Salt Lake County v. Carlston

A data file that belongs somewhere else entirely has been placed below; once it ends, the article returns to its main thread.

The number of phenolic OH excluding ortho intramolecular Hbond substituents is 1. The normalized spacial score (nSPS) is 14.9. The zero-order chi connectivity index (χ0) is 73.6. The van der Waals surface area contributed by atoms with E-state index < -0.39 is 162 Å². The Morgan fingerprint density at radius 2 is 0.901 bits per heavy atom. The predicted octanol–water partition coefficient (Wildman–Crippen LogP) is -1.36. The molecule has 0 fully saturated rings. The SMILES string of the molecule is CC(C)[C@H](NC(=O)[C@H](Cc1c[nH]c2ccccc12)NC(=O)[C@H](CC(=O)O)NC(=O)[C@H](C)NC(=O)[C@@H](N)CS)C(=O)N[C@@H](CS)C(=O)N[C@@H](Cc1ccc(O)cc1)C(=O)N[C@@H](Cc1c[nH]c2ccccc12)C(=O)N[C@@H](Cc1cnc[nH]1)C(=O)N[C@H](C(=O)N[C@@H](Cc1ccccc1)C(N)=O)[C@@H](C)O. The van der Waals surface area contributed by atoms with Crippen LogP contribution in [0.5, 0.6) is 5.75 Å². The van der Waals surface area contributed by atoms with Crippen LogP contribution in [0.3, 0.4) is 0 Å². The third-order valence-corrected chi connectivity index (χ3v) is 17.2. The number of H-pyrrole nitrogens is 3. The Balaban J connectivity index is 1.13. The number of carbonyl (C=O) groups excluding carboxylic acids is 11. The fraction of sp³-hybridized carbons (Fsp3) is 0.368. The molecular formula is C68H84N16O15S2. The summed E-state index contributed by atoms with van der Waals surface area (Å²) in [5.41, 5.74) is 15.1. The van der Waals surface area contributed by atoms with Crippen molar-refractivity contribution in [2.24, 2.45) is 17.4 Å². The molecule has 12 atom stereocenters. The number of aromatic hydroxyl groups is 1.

In Salt Lake County v. Carlston, 776 P.2d 653, 655 (Utah Ct. App. 1989) the court of appeals stated that a Batson challenge, like other objections, must be "timely presented to the trial court in a manner sufficient to obtain a ruling thereon." In addressing timeliness standards, the court of appeals stated that a Batson challenge must be raised before the jury is sworn but also seemed to adopt a rule that a Batson challenge must be raised before the venire is dismissed. Id. at 655-56. The court stated that "the Batson court envisioned a prompt motion to strike the jury panel, 'probably before the venire was dismissed.'" Id. at 656. The court of appeals noted that this rule was based on "two justifications:" (1) "preventing defendants from 'sandbagging' the prosecution by waiting until trial has concluded unsatisfactorily before insisting on an explanation for jury strikes;" and (2) remedying "prosecutorial misconduct prior to commencement of trial simply by seating the wrongfully struck venireperson." Id. In Carlston, the Utah Court of Appeals correctly noted that "the process mandated by Batson . . . rests on the premise that the trial court will hear the objection and make a factual finding of whether the proponent has used peremptory challenges in a discriminatory manner." Carlston, 776 P.2d at 656. The court noted that an untimely Batson objection impedes the ability of the trial judge to make a proper factual finding on the evidence presented and also deprives the proponent "of the opportunity to present evidence of any constitutionally permissible reasons for challenges to the venire members." Id.